Immunotoxins are a new class of antitumor agents consisting of tumor-selective ligands (generally monoclonal antibodies [MoAbs]) linked to highly toxic protein molecules that have been modified to remove their normal tissue-binding domains. These immunoconjugates combine the potency of the parent toxin with the specificity of the attached ligand. Toxins used in the construction of immunotoxins belong to a group of peptides that catalytically inhibit the elongation step of protein synthesis, and include ricin, abrin, pokeweed antiviral protein, gelonin, Pseudomonas exotoxin A, diphtheria toxin, and α-sarcin. To synthesize immunotoxins, the normal cell-binding function must be removed by chemical cleavage or modification, or in the case of toxins that have been cloned, genetic engineering used to delete amino acids critical to cell binding. Covalent linkage of toxin to ligand generally involves a disulfide or thioether bond, though recently, recombinant toxin molecules with ligands that are genetically engineered into the protein have been made. The most successful clinical application of immunotoxins has been in the depletion of T cells from allogeneic bone marrow grafts to prevent graft-versus-host disease (GVHD). Clinical trials have been conducted using immunotoxins for the systemic treatment of chronic lymphocytic leukemia (CLL), GVHD, and selected solid tumors. With the possible exception of GVHD, responses have been limited. Obstacles have included rapid systemic clearance, poor delivery to extravascular tumor deposits, and humoral immune responses to the immunotoxin. Research to overcome these problems is in progress and should lead to a better definition of the role of immunotoxins in the therapy of malignancies.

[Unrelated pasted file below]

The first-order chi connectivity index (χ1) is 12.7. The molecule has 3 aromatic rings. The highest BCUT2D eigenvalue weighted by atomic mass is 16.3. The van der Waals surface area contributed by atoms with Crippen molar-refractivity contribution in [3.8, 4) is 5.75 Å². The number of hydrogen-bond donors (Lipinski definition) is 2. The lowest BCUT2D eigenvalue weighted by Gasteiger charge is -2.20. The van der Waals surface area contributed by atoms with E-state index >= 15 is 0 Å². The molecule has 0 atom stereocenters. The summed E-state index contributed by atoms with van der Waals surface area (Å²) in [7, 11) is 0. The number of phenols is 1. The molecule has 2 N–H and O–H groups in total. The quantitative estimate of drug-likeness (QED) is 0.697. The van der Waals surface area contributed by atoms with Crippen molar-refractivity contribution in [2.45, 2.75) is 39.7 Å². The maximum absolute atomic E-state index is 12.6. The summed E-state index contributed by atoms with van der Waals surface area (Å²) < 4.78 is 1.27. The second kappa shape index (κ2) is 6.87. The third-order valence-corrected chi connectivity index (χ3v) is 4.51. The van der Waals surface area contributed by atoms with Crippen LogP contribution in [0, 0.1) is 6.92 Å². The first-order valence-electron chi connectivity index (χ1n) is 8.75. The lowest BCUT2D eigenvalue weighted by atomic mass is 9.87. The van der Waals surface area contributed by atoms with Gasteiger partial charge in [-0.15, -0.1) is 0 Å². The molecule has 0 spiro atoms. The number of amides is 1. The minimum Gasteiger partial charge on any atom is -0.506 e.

|Original language||English (US)|
|Number of pages||11|
|Journal||Journal of Clinical Oncology|
|Publication status||Published - 1989|
ASJC Scopus subject areas
- Cancer Research